These 2520 years we believe will expire with October, 1914; at that time we believe the Gentile lease of power will expire, and that the God of heaven will set up his Kingdom in Israel. We do not expect universal peace to immediately ensue because Christ is styled the Prince of Peace. On the contrary, to our understanding the collapse of the nations will be through a fierce strife, "a time of trouble such as never was since there was a nation," in which "there shall be no peace to him that goeth out, nor to him that cometh in," because God will set every man’s hand against his neighbor. Our belief is that the warfare between capital and labor, emperors and peoples, will be short, sharp, decisive, and bring untold calamity upon all concerned.
"Times of the Gentiles", The National Labor Tribune, July 11, 1909.

The actual subtitle of the article that appeared in The World Magazine reads: 
"Millennial Dawners’ 25 Year Prophecy"

Neither Russell nor the Bible Students would generally refer to the Bible Students as “Millennial Dawners”. This is a label that was and still is often used by those who oppose Russell and the work of the Bible Students. 

The alleged “25 Year Prophecy” is evidently pointing to the year 1889 when the book “The Time is At Hand” was first released. The fact is, however, that Russell and many other Bible Students had already been pointing to 1914 as the end of the times of the Gentiles before that book was published. Russell himself had first pointed to the year 1914 as being the end of the times of the Gentiles in 1876. Russell, however, in his own writings said it was not a prophecy. 

Nevertheless, as best as we can determine, the first to point to 1914 as a possible end of the Gentile Times was was Edward B. Elliott, in his 1844 edition of *Horae Apocalypticae*, Volume 3, page 1429.

Regardless, Russell did not present his conclusions in the book “The Time is At Hand” as being prophecies, as we have already shown elsewhere.

Russell, of course, had no control over what was published in "The World". As best as we can determine, he may have died in 1916 without even having seen that article. If he did know about, it never mentioned it, possibly because it does not properly represent what he believed.

We have not been able to obtain a copy of the full article from “The World”. All have we have are excerpts from or partial scans of the article. Without the whole article, we cannot be sure what all it says.

Nevertheless, the article refers to Brother Russell with the title “Rev.” This Brother Russell would definitely never do. Brother Russell wrote:
In view of these considerations we see how just and wise is the divine rule for abasing the proud and exalting the humble, and how sound our Lord's counsel to his disciples, to cultivate the spirit of humility and to avoid even the appearance of pride. Observing the growth and manifestation of this spirit among the Pharisees, who did all their works to be seen of men, who loved the uppermost rooms at feasts and the chief seats in the synagogues, and to be called of men Rabbi, Rabbi, he said, "But be not ye called Rabbi; for one is your Master, even Christ; and all ye are brethren" -- or, in the language of to-day, Be not ye called Reverend Doctors of Divinity, and let there be no distinctions of clergy and laity; for one is your truly reverend Lord and instructor, even Christ, and all ye are brethren. -- Watch Tower, January 1, 1893, page 6.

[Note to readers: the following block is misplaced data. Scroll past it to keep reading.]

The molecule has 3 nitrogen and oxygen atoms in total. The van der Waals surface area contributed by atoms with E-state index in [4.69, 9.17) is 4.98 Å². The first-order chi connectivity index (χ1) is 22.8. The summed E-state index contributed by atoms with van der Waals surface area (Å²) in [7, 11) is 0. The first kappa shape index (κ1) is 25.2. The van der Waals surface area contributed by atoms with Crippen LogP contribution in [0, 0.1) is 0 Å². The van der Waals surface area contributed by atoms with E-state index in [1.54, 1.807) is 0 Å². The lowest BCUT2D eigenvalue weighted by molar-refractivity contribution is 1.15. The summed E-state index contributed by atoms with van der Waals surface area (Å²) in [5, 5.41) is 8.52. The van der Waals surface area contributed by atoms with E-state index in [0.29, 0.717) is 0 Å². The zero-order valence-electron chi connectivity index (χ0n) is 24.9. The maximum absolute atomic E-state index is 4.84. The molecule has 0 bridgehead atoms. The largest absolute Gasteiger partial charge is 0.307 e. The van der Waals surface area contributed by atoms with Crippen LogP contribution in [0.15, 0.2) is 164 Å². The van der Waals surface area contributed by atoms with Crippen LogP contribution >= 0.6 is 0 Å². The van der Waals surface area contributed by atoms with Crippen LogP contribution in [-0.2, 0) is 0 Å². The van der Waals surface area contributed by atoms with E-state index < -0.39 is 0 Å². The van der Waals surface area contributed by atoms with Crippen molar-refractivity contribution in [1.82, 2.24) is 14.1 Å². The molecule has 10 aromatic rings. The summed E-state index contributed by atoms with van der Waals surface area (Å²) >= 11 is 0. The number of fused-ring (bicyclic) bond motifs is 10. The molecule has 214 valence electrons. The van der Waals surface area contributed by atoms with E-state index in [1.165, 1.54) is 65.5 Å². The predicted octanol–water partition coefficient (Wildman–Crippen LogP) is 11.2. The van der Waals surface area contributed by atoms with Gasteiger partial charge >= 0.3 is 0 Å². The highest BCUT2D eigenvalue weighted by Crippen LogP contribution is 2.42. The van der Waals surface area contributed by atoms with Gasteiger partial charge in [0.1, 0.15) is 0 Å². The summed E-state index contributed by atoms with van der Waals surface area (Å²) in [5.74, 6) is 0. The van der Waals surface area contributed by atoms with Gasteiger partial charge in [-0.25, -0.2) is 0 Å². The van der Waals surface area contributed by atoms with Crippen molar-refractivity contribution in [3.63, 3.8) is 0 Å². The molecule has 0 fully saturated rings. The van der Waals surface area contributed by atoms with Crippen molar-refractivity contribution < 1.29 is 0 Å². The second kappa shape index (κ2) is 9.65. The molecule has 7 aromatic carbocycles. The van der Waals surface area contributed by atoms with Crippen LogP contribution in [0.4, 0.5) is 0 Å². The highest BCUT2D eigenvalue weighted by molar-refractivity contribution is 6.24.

In speaking of Charles Spurgeon, Brother Russell stated:
His humility as a minister of Christ has shown itself by his refusal to apply to himself the title of Reverend, and his failure to seek and obtain the further title of Doctor of Divinity, both of which are so "highly esteemed among men," but ill-fitted and disapproved in the sight of our truly Reverend Lord, who declares to all saints – "All ye are brethren," and "One is your Master." -- Watch Tower, April 1880, page 5.
See also the following:

The World Magazine article speaks of “Russell’s ‘International Bible Students.’” Again, this is definitely something Brother Russell would not have stated. He would never speak of the Bible Student as belonging to himself.

The article speaks of the publications of the Bible Students as “propaganda.” Russell would never use that word, not of his own writings, nor of the writings or works of other Bible Students.

The article connects the expectations of the Bible Students with "the end of the world" in 1914. Russell was not expecting the end of the world in 1914, and plainly stated such. The idea is evidently related to the statement,
"Look out for 1914!" has been the cry of the hundreds of traveling evangelists who, representing this strange creed, have gone up and down the country.
We did a digital search for "Look out for" in the Bible Students Library, and not one result was found. There may have been some individual Bible Students who were saying "Look out for 1914!", but Brother Russell's message was not of such nature that would created the a "cry" such as "Look out for 1914!" Unlike the JWs, he was not expecting all unregenerated unbelievers to be eternally destroyed, but he was expecting the time of trouble to begin in 1914, to be followed sometime after 1914 by the Kingdom blessing of all nations.